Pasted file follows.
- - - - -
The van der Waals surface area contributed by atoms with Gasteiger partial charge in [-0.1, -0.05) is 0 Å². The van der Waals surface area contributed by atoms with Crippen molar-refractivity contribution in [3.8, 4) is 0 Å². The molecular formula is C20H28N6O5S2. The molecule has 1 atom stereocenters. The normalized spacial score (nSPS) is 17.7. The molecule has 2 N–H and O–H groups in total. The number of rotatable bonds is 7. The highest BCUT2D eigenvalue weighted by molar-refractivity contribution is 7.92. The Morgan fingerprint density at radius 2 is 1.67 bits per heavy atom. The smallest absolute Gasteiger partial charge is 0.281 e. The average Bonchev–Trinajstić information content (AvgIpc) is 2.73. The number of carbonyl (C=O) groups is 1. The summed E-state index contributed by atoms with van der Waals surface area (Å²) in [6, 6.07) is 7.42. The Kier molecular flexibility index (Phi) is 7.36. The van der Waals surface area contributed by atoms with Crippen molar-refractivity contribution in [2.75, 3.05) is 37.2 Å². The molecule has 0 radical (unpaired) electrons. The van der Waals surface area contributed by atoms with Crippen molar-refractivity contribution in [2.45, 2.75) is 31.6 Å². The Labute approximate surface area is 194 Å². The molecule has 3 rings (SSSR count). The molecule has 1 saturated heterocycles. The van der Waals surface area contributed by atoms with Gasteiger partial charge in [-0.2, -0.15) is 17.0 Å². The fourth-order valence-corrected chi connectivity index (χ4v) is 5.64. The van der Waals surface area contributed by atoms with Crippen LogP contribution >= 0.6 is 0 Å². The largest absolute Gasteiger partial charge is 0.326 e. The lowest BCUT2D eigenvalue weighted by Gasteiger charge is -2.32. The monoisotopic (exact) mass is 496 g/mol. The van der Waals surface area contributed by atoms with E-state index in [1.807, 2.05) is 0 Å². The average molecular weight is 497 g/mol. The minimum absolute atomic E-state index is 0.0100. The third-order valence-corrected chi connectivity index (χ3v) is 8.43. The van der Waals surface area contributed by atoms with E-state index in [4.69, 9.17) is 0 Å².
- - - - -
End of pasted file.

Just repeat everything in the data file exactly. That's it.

The van der Waals surface area contributed by atoms with Gasteiger partial charge in [-0.1, -0.05) is 0 Å². The van der Waals surface area contributed by atoms with Crippen molar-refractivity contribution in [3.8, 4) is 0 Å². The molecular formula is C20H28N6O5S2. The molecule has 1 atom stereocenters. The normalized spacial score (nSPS) is 17.7. The molecule has 2 N–H and O–H groups in total. The number of rotatable bonds is 7. The highest BCUT2D eigenvalue weighted by molar-refractivity contribution is 7.92. The Morgan fingerprint density at radius 2 is 1.67 bits per heavy atom. The smallest absolute Gasteiger partial charge is 0.281 e. The average Bonchev–Trinajstić information content (AvgIpc) is 2.73. The number of carbonyl (C=O) groups is 1. The summed E-state index contributed by atoms with van der Waals surface area (Å²) in [6, 6.07) is 7.42. The Kier molecular flexibility index (Phi) is 7.36. The van der Waals surface area contributed by atoms with Crippen molar-refractivity contribution in [2.75, 3.05) is 37.2 Å². The molecule has 0 radical (unpaired) electrons. The van der Waals surface area contributed by atoms with Crippen molar-refractivity contribution in [2.45, 2.75) is 31.6 Å². The Labute approximate surface area is 194 Å². The molecule has 3 rings (SSSR count). The molecule has 1 saturated heterocycles. The van der Waals surface area contributed by atoms with Gasteiger partial charge in [-0.2, -0.15) is 17.0 Å². The fourth-order valence-corrected chi connectivity index (χ4v) is 5.64. The van der Waals surface area contributed by atoms with Crippen LogP contribution >= 0.6 is 0 Å². The largest absolute Gasteiger partial charge is 0.326 e. The lowest BCUT2D eigenvalue weighted by Gasteiger charge is -2.32. The monoisotopic (exact) mass is 496 g/mol. The van der Waals surface area contributed by atoms with E-state index in [1.807, 2.05) is 0 Å². The average molecular weight is 497 g/mol. The minimum absolute atomic E-state index is 0.0100. The third-order valence-corrected chi connectivity index (χ3v) is 8.43. The van der Waals surface area contributed by atoms with E-state index in [4.69, 9.17) is 0 Å².